The Golden Key (Grimm's Fairy Tales)
A poor boy gathering wood with a sleigh wants to warm himself by a fire and finds a small golden key beneath the snow; then he finds a small iron box in the ground. The text ends with the statement that the reader now has to wait until he has unlocked it.
Since the second part of the first edition of Grimm's Fairy Tales in 1815, The Golden Key was always in the last place; since the edition before the last one, in 1850, it was in place 200. According to their notes, the Brothers Grimm got it from Hessen (probably from Marie Hassenpflug). They mention a "similar fairy tale in the Deutsches Sprachbuch von Adolf Gutbier" (German Language Book by Adolf Gutbier), about two chickens who find a little key and a little box in the dung. The box contains a short piece of fur made of red silk, and "if it had been longer, the fairy tale would have become longer, too".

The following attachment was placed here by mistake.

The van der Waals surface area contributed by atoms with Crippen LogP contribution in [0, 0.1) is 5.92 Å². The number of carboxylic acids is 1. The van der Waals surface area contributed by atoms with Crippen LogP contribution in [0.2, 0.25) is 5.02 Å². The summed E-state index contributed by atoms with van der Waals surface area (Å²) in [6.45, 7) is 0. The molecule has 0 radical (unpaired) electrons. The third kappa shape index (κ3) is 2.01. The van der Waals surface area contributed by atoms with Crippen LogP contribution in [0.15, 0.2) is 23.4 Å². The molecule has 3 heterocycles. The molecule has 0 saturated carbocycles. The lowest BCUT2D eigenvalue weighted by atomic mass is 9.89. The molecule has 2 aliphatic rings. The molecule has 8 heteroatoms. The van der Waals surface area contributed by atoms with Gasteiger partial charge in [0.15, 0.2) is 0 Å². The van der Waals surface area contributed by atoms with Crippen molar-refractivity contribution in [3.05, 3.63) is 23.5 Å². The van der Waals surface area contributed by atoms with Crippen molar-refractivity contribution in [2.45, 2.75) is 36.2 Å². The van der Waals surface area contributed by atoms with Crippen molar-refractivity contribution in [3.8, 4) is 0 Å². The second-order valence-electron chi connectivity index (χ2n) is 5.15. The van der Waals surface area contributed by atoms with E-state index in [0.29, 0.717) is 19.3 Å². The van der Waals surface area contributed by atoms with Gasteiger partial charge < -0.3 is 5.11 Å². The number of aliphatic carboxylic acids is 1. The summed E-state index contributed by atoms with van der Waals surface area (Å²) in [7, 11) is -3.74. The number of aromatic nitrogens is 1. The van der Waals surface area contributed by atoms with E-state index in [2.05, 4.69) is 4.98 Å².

The Fox and the Geese has a similar function for the first part, which was released in 1812.
All references are in German.
- Grimm, Brüder. Kinder- und Hausmärchen. Complete Edition. With 184 illustrations of contemporary artists and an epilogue by Heinz Rölleke. Düsseldorf and Zurich, 19th edition 1999. (Artemis & Winkler Publishing; Patmos Publishing; ISBN 3-538-06943-3)
- Grimm, Brüder. Kinder- und Hausmärchen. Final edition with original notes by the Brothers Grimm. With an appendix of all fairy tales released in any earlier editions, and with origin notes, edited by Heinz Rölleke. Volume 3: Original notes, list of origins, epilogue. Corrected and bibliographically expanded edition, Stuttgart 1994. (Reclam-Publishing; ISBN 3-15-003193-1)
In German Wikisource.
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